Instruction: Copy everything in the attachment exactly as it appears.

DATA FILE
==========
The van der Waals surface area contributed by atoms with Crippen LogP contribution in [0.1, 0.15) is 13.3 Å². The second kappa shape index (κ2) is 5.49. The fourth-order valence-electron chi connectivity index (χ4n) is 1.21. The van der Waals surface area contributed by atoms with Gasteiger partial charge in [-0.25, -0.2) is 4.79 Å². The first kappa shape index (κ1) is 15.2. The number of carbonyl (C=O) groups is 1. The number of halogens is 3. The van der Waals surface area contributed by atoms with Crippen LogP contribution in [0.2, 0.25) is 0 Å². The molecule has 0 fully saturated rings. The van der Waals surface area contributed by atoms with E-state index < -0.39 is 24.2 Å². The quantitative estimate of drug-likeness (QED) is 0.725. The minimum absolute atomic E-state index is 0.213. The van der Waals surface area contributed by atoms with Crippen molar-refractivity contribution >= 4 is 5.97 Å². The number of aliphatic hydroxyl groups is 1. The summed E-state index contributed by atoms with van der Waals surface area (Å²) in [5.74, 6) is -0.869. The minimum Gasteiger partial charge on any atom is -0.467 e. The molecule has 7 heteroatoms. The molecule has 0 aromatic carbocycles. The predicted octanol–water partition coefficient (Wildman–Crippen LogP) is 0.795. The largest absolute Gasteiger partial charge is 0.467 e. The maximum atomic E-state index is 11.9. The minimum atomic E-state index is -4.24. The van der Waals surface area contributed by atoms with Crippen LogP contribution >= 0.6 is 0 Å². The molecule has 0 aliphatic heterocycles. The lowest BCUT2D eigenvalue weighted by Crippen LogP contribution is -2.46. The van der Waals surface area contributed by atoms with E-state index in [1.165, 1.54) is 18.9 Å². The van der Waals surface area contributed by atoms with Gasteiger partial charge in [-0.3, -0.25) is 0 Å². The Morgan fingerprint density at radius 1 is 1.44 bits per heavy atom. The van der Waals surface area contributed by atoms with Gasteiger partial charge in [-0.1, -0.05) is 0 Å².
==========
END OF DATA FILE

The van der Waals surface area contributed by atoms with Crippen LogP contribution in [0.1, 0.15) is 13.3 Å². The second kappa shape index (κ2) is 5.49. The fourth-order valence-electron chi connectivity index (χ4n) is 1.21. The van der Waals surface area contributed by atoms with Gasteiger partial charge in [-0.25, -0.2) is 4.79 Å². The first kappa shape index (κ1) is 15.2. The number of carbonyl (C=O) groups is 1. The number of halogens is 3. The van der Waals surface area contributed by atoms with Crippen LogP contribution in [0.2, 0.25) is 0 Å². The molecule has 0 fully saturated rings. The van der Waals surface area contributed by atoms with E-state index < -0.39 is 24.2 Å². The quantitative estimate of drug-likeness (QED) is 0.725. The minimum absolute atomic E-state index is 0.213. The van der Waals surface area contributed by atoms with Crippen molar-refractivity contribution >= 4 is 5.97 Å². The number of aliphatic hydroxyl groups is 1. The summed E-state index contributed by atoms with van der Waals surface area (Å²) in [5.74, 6) is -0.869. The minimum Gasteiger partial charge on any atom is -0.467 e. The molecule has 7 heteroatoms. The molecule has 0 aromatic carbocycles. The predicted octanol–water partition coefficient (Wildman–Crippen LogP) is 0.795. The largest absolute Gasteiger partial charge is 0.467 e. The maximum atomic E-state index is 11.9. The minimum atomic E-state index is -4.24. The van der Waals surface area contributed by atoms with Crippen LogP contribution >= 0.6 is 0 Å². The molecule has 0 aliphatic heterocycles. The lowest BCUT2D eigenvalue weighted by Crippen LogP contribution is -2.46. The van der Waals surface area contributed by atoms with E-state index in [1.165, 1.54) is 18.9 Å². The van der Waals surface area contributed by atoms with Gasteiger partial charge in [-0.3, -0.25) is 0 Å². The Morgan fingerprint density at radius 1 is 1.44 bits per heavy atom. The van der Waals surface area contributed by atoms with Gasteiger partial charge in [-0.1, -0.05) is 0 Å².